Merging .NET Assemblies

I’m not sure if any of you are using Luke’s Setup Assistant tool, but it has been slowly growing and expanding. I stopped posting about it here after every update, because I didn’t want Terminally Incoherent turning to an update log on my projects. This is sort of a place where I come to joke, entertain and rant. Besides, this is one of these things that annoy me as a reader. Seeing funny and/or insightful blog posts interspersed with frequent, content-free blurts of “hey, I just updated that thing you don’t use and/or care about” is not something I enjoy.

But, if you are interested I post that kind of stuff here. At the time I’m writing this, I just released version 0.9.7. You won’t read this until a week or weak and a half from now though. I’m queuing up bunch of posts in advance because there is a bachelor party that is going to blow my weekend productivity away. But that’s neither here nor there. The point is that there is a new version, and you can grab it from the usual place.

But that’s not necessarily what I wanted to talk about. You see, one of the things I just added to Setup Assistant is ability to handle zip files. It does not seem like a big thing, but it allows me to do two new types of actions:

  1. Download zipped file, unzip it, and run the executable in one button click
  2. Root through the file system, grab bunch of files and then zip them up for you

The first item is an obvious benefit. A lot of people ship their tools inside of zip files – I’m one of these people. Though I mostly do it because Google Pages won’t host executables. But it is something that people do, and now I can make it easy to download and run these tools.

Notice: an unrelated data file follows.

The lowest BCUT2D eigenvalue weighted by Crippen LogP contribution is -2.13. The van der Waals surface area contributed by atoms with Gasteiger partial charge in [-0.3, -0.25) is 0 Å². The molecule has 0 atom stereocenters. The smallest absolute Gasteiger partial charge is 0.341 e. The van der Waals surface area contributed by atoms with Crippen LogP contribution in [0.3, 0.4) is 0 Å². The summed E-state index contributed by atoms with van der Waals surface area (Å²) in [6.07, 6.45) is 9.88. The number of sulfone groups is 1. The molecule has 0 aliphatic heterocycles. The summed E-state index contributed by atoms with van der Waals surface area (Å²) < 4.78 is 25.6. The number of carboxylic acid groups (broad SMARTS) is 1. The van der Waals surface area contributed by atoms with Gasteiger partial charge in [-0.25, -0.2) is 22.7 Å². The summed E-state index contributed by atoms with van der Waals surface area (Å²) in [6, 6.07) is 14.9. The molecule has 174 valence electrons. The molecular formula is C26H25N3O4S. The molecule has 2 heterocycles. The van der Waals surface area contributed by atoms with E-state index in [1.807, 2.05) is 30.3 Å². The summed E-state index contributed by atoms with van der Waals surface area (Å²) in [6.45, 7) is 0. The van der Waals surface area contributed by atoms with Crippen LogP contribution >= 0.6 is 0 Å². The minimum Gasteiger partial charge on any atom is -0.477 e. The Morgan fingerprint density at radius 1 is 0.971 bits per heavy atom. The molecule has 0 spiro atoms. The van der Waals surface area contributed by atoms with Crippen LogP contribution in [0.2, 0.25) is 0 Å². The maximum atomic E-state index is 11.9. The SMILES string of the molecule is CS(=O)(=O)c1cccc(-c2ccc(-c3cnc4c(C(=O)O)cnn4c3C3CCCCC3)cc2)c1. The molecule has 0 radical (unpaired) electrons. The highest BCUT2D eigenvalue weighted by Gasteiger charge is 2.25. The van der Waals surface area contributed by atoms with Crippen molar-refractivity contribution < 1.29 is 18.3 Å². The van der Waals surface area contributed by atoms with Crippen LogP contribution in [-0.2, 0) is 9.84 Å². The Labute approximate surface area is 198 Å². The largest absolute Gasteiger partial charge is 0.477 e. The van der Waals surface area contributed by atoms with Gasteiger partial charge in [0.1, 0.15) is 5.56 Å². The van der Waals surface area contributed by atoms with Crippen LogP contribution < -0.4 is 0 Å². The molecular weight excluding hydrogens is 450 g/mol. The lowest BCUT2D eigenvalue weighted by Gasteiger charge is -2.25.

Second item is less obvious, at least until you realize I’m talking about log files. Here is a potential scenario: a user complains of a recurring, but intermittent BSOD. They never write down the STOP message. How do you troubleshoot? Have them send you the minidump crash logs of course. But getting the user into right place might be difficult. So I made a button that does it in one click. And another one that does the same thing for Event Viewer logs. It grabs all that stuff, and creates zip files on the desktop.

Now, I did not actually write the zip support myself. I figured, why reinvent the wheel if I could use code that someone has already written. So I settled on DotNetZip library. It’s really easy to use (makes for a very clean code), it has lots of good features (for example, it supports AES encryption – and I might want to take advantage of that in the future) and it is free and distributed under MS-PL license. It is also very tiny, and ships as a single DLL file that you can redistribute with your project.